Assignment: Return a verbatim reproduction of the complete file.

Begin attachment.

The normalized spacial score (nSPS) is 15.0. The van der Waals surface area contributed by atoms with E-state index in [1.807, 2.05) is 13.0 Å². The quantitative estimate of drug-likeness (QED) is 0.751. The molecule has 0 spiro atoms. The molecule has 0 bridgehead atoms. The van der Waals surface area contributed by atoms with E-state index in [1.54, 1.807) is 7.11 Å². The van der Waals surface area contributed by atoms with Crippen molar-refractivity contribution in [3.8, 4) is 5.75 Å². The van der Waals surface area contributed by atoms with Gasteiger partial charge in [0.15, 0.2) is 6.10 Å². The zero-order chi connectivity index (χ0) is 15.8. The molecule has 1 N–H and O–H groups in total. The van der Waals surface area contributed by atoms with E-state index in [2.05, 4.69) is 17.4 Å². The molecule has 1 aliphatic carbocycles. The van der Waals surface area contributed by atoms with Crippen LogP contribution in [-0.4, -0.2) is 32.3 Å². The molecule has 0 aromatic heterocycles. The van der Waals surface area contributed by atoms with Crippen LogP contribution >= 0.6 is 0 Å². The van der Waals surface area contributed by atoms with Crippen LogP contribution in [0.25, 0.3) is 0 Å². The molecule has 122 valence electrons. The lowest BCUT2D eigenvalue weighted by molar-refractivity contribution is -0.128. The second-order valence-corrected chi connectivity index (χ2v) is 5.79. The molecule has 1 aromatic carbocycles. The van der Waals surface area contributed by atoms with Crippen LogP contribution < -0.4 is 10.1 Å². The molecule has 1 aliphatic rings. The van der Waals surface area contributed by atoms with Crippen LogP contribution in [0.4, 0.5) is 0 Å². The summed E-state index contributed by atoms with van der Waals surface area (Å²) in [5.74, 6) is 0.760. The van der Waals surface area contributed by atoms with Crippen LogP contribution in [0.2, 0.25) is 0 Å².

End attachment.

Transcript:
The normalized spacial score (nSPS) is 15.0. The van der Waals surface area contributed by atoms with E-state index in [1.807, 2.05) is 13.0 Å². The quantitative estimate of drug-likeness (QED) is 0.751. The molecule has 0 spiro atoms. The molecule has 0 bridgehead atoms. The van der Waals surface area contributed by atoms with E-state index in [1.54, 1.807) is 7.11 Å². The van der Waals surface area contributed by atoms with Crippen molar-refractivity contribution in [3.8, 4) is 5.75 Å². The van der Waals surface area contributed by atoms with Gasteiger partial charge in [0.15, 0.2) is 6.10 Å². The zero-order chi connectivity index (χ0) is 15.8. The molecule has 1 N–H and O–H groups in total. The van der Waals surface area contributed by atoms with E-state index in [2.05, 4.69) is 17.4 Å². The molecule has 1 aliphatic carbocycles. The van der Waals surface area contributed by atoms with Crippen LogP contribution in [-0.4, -0.2) is 32.3 Å². The molecule has 0 aromatic heterocycles. The van der Waals surface area contributed by atoms with Crippen LogP contribution >= 0.6 is 0 Å². The van der Waals surface area contributed by atoms with Crippen LogP contribution in [0.25, 0.3) is 0 Å². The molecule has 122 valence electrons. The lowest BCUT2D eigenvalue weighted by molar-refractivity contribution is -0.128. The second-order valence-corrected chi connectivity index (χ2v) is 5.79. The molecule has 1 aromatic carbocycles. The van der Waals surface area contributed by atoms with Crippen LogP contribution < -0.4 is 10.1 Å². The molecule has 1 aliphatic rings. The van der Waals surface area contributed by atoms with Crippen LogP contribution in [0.4, 0.5) is 0 Å². The summed E-state index contributed by atoms with van der Waals surface area (Å²) in [5.74, 6) is 0.760. The van der Waals surface area contributed by atoms with Crippen LogP contribution in [0.2, 0.25) is 0 Å².